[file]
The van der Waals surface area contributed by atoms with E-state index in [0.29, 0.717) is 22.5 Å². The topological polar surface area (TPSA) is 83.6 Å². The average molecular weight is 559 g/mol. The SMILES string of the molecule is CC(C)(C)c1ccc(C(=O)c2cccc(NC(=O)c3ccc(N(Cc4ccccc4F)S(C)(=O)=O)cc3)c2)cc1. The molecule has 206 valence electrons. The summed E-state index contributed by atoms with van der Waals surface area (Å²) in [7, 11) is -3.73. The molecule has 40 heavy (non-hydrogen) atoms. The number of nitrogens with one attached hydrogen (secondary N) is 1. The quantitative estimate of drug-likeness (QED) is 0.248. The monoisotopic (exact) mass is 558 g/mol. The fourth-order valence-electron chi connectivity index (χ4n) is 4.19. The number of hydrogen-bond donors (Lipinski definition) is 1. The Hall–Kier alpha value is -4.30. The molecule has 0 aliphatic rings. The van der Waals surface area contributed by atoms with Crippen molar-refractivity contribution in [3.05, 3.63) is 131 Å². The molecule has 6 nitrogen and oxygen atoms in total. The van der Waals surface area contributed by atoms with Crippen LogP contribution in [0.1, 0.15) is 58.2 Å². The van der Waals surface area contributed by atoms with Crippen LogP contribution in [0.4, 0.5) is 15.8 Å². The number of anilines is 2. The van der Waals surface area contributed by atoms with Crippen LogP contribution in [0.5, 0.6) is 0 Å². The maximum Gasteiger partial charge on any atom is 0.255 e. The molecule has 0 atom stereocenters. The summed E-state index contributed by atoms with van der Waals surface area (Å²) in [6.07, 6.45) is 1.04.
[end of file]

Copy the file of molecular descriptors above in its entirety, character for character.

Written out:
The van der Waals surface area contributed by atoms with E-state index in [0.29, 0.717) is 22.5 Å². The topological polar surface area (TPSA) is 83.6 Å². The average molecular weight is 559 g/mol. The SMILES string of the molecule is CC(C)(C)c1ccc(C(=O)c2cccc(NC(=O)c3ccc(N(Cc4ccccc4F)S(C)(=O)=O)cc3)c2)cc1. The molecule has 206 valence electrons. The summed E-state index contributed by atoms with van der Waals surface area (Å²) in [7, 11) is -3.73. The molecule has 40 heavy (non-hydrogen) atoms. The number of nitrogens with one attached hydrogen (secondary N) is 1. The quantitative estimate of drug-likeness (QED) is 0.248. The monoisotopic (exact) mass is 558 g/mol. The fourth-order valence-electron chi connectivity index (χ4n) is 4.19. The number of hydrogen-bond donors (Lipinski definition) is 1. The Hall–Kier alpha value is -4.30. The molecule has 0 aliphatic rings. The van der Waals surface area contributed by atoms with Crippen molar-refractivity contribution in [3.05, 3.63) is 131 Å². The molecule has 6 nitrogen and oxygen atoms in total. The van der Waals surface area contributed by atoms with Crippen LogP contribution in [0.1, 0.15) is 58.2 Å². The van der Waals surface area contributed by atoms with Crippen LogP contribution in [0.4, 0.5) is 15.8 Å². The number of anilines is 2. The van der Waals surface area contributed by atoms with Crippen LogP contribution in [0.5, 0.6) is 0 Å². The maximum Gasteiger partial charge on any atom is 0.255 e. The molecule has 0 atom stereocenters. The summed E-state index contributed by atoms with van der Waals surface area (Å²) in [6.07, 6.45) is 1.04.